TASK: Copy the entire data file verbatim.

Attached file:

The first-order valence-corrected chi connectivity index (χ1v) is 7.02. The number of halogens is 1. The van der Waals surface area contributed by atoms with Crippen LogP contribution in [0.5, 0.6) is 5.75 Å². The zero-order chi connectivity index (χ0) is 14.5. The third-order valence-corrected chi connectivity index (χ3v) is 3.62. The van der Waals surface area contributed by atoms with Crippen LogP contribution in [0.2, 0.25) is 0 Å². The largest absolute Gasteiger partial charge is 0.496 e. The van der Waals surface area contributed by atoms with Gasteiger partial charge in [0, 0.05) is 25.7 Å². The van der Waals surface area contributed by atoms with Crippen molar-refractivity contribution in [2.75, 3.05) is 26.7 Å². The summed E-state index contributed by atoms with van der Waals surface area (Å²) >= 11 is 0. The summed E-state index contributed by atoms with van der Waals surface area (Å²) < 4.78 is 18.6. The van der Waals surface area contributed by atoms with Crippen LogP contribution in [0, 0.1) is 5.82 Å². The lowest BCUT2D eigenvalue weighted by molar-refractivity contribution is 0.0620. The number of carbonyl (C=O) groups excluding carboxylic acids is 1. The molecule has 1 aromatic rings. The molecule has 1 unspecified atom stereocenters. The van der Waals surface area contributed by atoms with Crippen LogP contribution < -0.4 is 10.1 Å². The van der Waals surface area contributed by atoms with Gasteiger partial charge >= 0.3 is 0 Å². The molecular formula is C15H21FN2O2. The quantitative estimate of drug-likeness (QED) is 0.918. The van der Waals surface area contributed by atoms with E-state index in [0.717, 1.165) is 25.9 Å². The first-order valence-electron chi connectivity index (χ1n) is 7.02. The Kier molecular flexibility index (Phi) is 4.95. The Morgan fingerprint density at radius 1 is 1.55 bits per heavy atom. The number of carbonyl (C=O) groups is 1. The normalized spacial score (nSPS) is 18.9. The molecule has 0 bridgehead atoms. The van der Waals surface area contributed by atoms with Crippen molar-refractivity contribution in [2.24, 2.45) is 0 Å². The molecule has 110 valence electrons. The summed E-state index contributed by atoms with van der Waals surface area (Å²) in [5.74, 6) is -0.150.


The first-order valence-corrected chi connectivity index (χ1v) is 7.02. The number of halogens is 1. The van der Waals surface area contributed by atoms with Crippen LogP contribution in [0.5, 0.6) is 5.75 Å². The zero-order chi connectivity index (χ0) is 14.5. The third-order valence-corrected chi connectivity index (χ3v) is 3.62. The van der Waals surface area contributed by atoms with Crippen LogP contribution in [0.2, 0.25) is 0 Å². The largest absolute Gasteiger partial charge is 0.496 e. The van der Waals surface area contributed by atoms with Gasteiger partial charge in [0, 0.05) is 25.7 Å². The van der Waals surface area contributed by atoms with Crippen molar-refractivity contribution in [2.75, 3.05) is 26.7 Å². The summed E-state index contributed by atoms with van der Waals surface area (Å²) >= 11 is 0. The summed E-state index contributed by atoms with van der Waals surface area (Å²) < 4.78 is 18.6. The van der Waals surface area contributed by atoms with Crippen LogP contribution in [0, 0.1) is 5.82 Å². The lowest BCUT2D eigenvalue weighted by molar-refractivity contribution is 0.0620. The number of carbonyl (C=O) groups excluding carboxylic acids is 1. The molecule has 1 aromatic rings. The molecule has 1 unspecified atom stereocenters. The van der Waals surface area contributed by atoms with Crippen LogP contribution < -0.4 is 10.1 Å². The van der Waals surface area contributed by atoms with Gasteiger partial charge >= 0.3 is 0 Å². The molecular formula is C15H21FN2O2. The quantitative estimate of drug-likeness (QED) is 0.918. The van der Waals surface area contributed by atoms with E-state index in [0.717, 1.165) is 25.9 Å². The first-order valence-electron chi connectivity index (χ1n) is 7.02. The Kier molecular flexibility index (Phi) is 4.95. The Morgan fingerprint density at radius 1 is 1.55 bits per heavy atom. The number of carbonyl (C=O) groups is 1. The normalized spacial score (nSPS) is 18.9. The molecule has 0 bridgehead atoms. The van der Waals surface area contributed by atoms with Crippen molar-refractivity contribution in [2.24, 2.45) is 0 Å². The molecule has 110 valence electrons. The summed E-state index contributed by atoms with van der Waals surface area (Å²) in [5.74, 6) is -0.150.